Continuing with our returning loan army analysis series, we take a look at the near-future of 21-year-old Scottish midfielder Billy Gilmourwho spent the 21/22 campaign on loan at newly promoted Norwich City, managed by Daniel Farka before his sacking in November, and then Dean Smith, formerly of Aston Villa. This was the Scots first loan of his senior career after joining Chelsea in 2017.
Signed from Rangers at the age of 16, Gilmour won the FA Youth Cup and U18 Premier League double in the 2017/18 season, signing a professional contract with the club in July 2018. Gilmour broke into the senior side under Frank Lampard during the second half of the 19/20 season – the transfer ban allowing various academy graduates to pick up extensive minutes with the first-team.
Gilmour shone in back-to-back fixtures against Liverpool and Everton in March, playing the full 90 minutes in both and winning Man of the Match accolades in the two ties. In the former game, the midfielder put up three tackles and interceptions, effective in defense and attack as the Blues won 2–0 – a performance described as ‘world class’ by Roy Keane. Chelsea thrashed Everton 4–0 in the following game, the final game before the first lockdown period, with Gilmour playing 91 percent of his attempted passes, including one key pass.
After featuring in a rotation rule under Thomas Tuchel in the 21/22 season, playing just over 250 Premier League minutes, Gilmour joined Norwich on loan last season in a bid to pick up consistent first-team minutes in the top flight. Whilst Norwich certainly do not play the most expansive and free-flowing football, minutes in the tank for Gilmour was his priority ahead of rejoining the Chelsea squad this summer.
Gilmour started four of the opening five league games in his preferred position as the deepest of three midfielders – the Canaries losing all five and shipping 14 goals. A period of six games on the bench or not in the squad followed, during which Daniel Farka was sacked after a 2–1 away victory at BrentfordNorwich’s fifth point of the season. Gilmour was reintroduced into the team by newly appointed Dean Smith, starting the next eight league games, registering an assist in the 2–1 win over Southampton.
Gilmour also picked up an assist in the 1–0 FA Cup Fourth Round victory away at Wolves, Norwich knocked out in the next round by Liverpool, who also beat the Canaries 3–0 in the Carabao Cup Third Round.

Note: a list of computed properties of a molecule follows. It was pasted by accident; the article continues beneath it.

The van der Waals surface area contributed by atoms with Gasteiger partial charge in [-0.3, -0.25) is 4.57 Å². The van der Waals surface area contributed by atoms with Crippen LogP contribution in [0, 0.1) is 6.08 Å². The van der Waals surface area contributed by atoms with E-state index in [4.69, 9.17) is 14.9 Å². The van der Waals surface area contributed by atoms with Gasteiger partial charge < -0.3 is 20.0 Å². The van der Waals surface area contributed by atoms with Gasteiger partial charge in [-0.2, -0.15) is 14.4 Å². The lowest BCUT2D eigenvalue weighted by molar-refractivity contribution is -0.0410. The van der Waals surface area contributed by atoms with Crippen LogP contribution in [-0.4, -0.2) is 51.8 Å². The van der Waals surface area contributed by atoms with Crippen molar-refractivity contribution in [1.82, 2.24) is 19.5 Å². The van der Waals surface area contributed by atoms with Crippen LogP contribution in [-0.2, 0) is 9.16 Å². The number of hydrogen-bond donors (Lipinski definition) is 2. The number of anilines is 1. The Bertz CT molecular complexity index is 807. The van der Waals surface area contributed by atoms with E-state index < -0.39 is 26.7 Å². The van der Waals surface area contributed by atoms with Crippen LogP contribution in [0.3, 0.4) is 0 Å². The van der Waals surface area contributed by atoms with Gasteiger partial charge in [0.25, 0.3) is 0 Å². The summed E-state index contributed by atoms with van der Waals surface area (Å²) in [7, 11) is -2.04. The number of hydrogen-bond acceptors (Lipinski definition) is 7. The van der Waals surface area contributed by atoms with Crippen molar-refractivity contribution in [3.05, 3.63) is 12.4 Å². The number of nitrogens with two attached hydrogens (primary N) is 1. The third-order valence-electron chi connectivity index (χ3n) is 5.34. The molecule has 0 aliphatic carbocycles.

An ankle injury saw Gilmour miss three games in January, before featuring in 12 of the final 16 league games, starting nine. Norwich had a thoroughly disappointing season as a club, relegated upon their return to the Premier League with just five wins, conceding 84, the highest in the league by seven, whilst their goal difference was the worst in the division by 18.
Despite this, Gilmour was able to accumulate a huge amount of minutes across all competitions – the main goal of this loan spell for the season, picking up over 2,000 minutes across the league and domestic cups, the 10th most in the squad. Gilmour also saw involvement in a range of tactical setups and formations across the two different managers – with the Canaries primarily alternating between a 4–3–3 and 4–1–4–1 approach, whilst also lining up with a back three on nine occasions.
Statistically, Gilmour was ranked as the club’s third-best performer by SofaScoresecond only to Andrew Omobamidele (who only played 380 Premier League minutes) and Grant Hanley. Gilmour also ranked second in the squad for both accurate passes per 90 (39.6) and key passes per 90 (1.0), and joint-first for accurate long balls per 90 with 3.4. When compared to other midfielders in Europe ‘top five’ leagues, Gilmour ranked in the top three percent for pressures in the defensive third per 90 with 9.85 – highly impressive given the quality of football he was playing in the Norwich team.
What does the future hold for Billy Gilmour? The Scot returns to Chelsea this summer with 35 career Premier League appearances to his name at the age of 21, as well as experience in the Champions League and internationally with Scotland, having made 13 senior appearances. Whilst the midfielder would have perhaps been better suited in a more possession-based setup, his overall experience is decent for a player who has just turned 21.
With JorginhoN’Golo Kante, Mateo Kovacic and Ruben Loftus-Cheek occupying central areas at the club currently, and Chelsea extensively linked to the likes of Declan Rice and, more recently, Ibrahim Sangare of PSV Eindhovenminutes may be hard to come by for Gilmour looking ahead to the 22/23 campaign, with the youngster keen to be an integral member of a side’s starting XI next season.
Gilmour has been recently linked with a loan move to Frank LampardS ‘ Evertonwho gave the Scot his senior debut in July 2019 in a pre-season friendly against Bohemians FC. This could be a smart move – Gilmour is well-known and trusted by Lampardthe midfielder can pick up more experience in the Premier League, and the youngster can play higher quality football with more talented teammates at Goodison Park.
Gilmour may be persuaded to leave Stamford Bridge permanently and follow in the footsteps of Jamal Musiala, Jeremie God, Tino LivramentoMarc Guehi and others in flourishing post-Cobhamhowever this would be a huge shame for Chelsea as the youngster is immensely talented and provides a rare and unique profile in midfield in the mold of teammate Jorginho.
Another loan seems to be the best option, although it will have to be a smart and astute move this time around.